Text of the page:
Image: AP

It’s true that a lot of bad shit happened last night, but there were bright spots, too, many of them unprecedented. Let’s bask in that.

In Texas, former El Paso County Judge Veronica Escobar and State Senator Sylvia Garcia, both Democrats, became the first Latinas elected to represent the state in Congress. The Houston Chronicle reported that Garcia said in her victory remarks Tuesday night, “It’s very exciting to be elected and to have the opportunity to serve the working people of my district and Houston. I never focus on being the first, but on being the best for my people.”

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Kansas did Election Day so good it made Ann Coulter think it died. Among those victories, Sharice Davids, a member of the Ho-Chunk Nation, won her House race to become the first Native American woman to serve in Congress. She is also the first openly gay person to represent the state of Kansas ever, according to the Kansas City Star. In winning she has unseated the incumbent GOP Rep. Kevin Yoder. An hour after Davids’ win, Deb Haaland, a tribal member of the Pueblo of Laguna, won a House seat in New Mexico, thus joining Davids in the distinction of being one of the first Native American women elected to Congress. Both are Democrats.

Democrat Ilhan Omar became one of the first Muslim women elected to the House when she handily won her election for Minnesota’s 5th Congressional District, which Keith Ellison previously represented. Omar is a 36-year-old Somali-American who immigrated to the United States as a teenager. Vox reports that Ilhan’s platform includes a $15 minimum wage, Medicare-for-All, and tuition-free college. Below is a clip from her victory speech Tuesday night in which she proclaims “Here in Minnesota we don’t only welcome immigrants, we send them to Washington.”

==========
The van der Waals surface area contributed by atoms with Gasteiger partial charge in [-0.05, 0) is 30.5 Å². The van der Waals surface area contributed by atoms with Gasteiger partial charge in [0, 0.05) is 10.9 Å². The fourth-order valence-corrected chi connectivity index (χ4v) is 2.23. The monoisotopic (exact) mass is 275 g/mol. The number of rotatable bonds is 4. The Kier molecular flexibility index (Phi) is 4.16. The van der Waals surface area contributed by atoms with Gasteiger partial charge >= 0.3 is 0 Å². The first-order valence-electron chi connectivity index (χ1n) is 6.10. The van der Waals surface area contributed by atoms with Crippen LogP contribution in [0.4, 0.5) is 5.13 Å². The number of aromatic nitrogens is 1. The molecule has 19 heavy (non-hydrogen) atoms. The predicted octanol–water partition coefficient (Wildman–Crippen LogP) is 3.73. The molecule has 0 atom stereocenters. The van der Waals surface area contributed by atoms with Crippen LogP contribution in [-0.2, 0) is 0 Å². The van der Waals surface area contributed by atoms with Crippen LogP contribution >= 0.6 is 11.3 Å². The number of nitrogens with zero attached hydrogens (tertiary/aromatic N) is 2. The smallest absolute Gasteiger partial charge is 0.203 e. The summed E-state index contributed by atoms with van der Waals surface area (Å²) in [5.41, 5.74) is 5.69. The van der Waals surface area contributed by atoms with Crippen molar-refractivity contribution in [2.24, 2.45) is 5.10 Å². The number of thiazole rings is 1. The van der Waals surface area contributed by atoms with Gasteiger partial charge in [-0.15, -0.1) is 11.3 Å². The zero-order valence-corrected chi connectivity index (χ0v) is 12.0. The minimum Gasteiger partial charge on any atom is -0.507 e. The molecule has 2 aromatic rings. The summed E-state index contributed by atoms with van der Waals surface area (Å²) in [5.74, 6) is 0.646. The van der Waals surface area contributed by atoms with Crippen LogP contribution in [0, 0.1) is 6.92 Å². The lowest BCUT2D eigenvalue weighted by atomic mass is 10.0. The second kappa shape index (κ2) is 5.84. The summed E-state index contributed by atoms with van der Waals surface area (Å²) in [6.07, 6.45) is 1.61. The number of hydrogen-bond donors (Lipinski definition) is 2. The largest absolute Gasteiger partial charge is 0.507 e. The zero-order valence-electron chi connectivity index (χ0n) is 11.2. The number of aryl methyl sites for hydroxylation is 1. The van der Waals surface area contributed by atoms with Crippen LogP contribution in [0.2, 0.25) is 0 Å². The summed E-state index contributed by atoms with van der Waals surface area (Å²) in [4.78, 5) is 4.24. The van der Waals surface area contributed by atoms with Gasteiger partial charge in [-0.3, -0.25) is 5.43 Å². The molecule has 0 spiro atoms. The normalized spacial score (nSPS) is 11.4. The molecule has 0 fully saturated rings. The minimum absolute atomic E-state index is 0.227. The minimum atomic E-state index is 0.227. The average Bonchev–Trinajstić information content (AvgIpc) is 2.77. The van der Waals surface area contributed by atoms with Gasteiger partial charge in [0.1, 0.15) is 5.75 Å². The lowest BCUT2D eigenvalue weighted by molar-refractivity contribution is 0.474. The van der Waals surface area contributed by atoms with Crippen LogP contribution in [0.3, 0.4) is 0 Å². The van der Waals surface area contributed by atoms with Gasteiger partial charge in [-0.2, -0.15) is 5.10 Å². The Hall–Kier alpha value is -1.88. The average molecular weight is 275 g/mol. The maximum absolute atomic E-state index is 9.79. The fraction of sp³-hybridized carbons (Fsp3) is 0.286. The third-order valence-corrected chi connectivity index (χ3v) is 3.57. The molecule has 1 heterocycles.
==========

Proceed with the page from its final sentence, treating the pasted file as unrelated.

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Rashida Tlaib will also be one of the first Muslim women in Congress since she won her race for Michigan’s 13th Congressional District. Tlaib, a former state representative, also supports raising the minimum wage, Medicare-for-All, and tuition-free college.

Jared Polis became the first openly gay person elected governor in America when he won his race in Colorado. Polis has served as a Democrat in the House since 2009; his platform includes Medicare-for-All, repeal of the death penalty, and universal preschool and kindergarten. And, as his website proudly attests, “Jared is the only candidate running for governor who supported and voted to legalize recreational marijuana in Colorado.”

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In Massachusetts, Ayanna Pressley officially won her race for the 7th Congressional District, becoming the first black woman to represent the state in Congress. Pressley ran uncontested in the general after unseating Democratic incumbent Mike Capuano in September’s Democratic primary. In New York, Letitia James won her race to become the state’s first black Attorney General.